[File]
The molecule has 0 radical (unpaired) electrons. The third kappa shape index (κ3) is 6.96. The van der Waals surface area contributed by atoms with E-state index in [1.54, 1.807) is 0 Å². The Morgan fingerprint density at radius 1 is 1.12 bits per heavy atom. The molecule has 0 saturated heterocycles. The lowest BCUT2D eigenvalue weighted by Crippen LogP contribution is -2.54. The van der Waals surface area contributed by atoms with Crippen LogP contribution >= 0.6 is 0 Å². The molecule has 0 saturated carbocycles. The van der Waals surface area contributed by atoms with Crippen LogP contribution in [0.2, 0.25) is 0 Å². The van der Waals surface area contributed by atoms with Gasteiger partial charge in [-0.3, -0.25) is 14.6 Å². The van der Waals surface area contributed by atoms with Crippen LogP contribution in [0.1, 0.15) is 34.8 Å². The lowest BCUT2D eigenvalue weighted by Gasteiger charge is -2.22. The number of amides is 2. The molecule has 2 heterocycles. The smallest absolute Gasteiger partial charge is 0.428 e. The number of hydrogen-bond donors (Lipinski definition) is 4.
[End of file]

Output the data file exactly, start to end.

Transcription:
The molecule has 0 radical (unpaired) electrons. The third kappa shape index (κ3) is 6.96. The van der Waals surface area contributed by atoms with E-state index in [1.54, 1.807) is 0 Å². The Morgan fingerprint density at radius 1 is 1.12 bits per heavy atom. The molecule has 0 saturated heterocycles. The lowest BCUT2D eigenvalue weighted by Crippen LogP contribution is -2.54. The van der Waals surface area contributed by atoms with Crippen LogP contribution >= 0.6 is 0 Å². The molecule has 0 saturated carbocycles. The van der Waals surface area contributed by atoms with Crippen LogP contribution in [0.2, 0.25) is 0 Å². The van der Waals surface area contributed by atoms with Gasteiger partial charge in [-0.3, -0.25) is 14.6 Å². The van der Waals surface area contributed by atoms with Crippen LogP contribution in [0.1, 0.15) is 34.8 Å². The lowest BCUT2D eigenvalue weighted by Gasteiger charge is -2.22. The number of amides is 2. The molecule has 2 heterocycles. The smallest absolute Gasteiger partial charge is 0.428 e. The number of hydrogen-bond donors (Lipinski definition) is 4.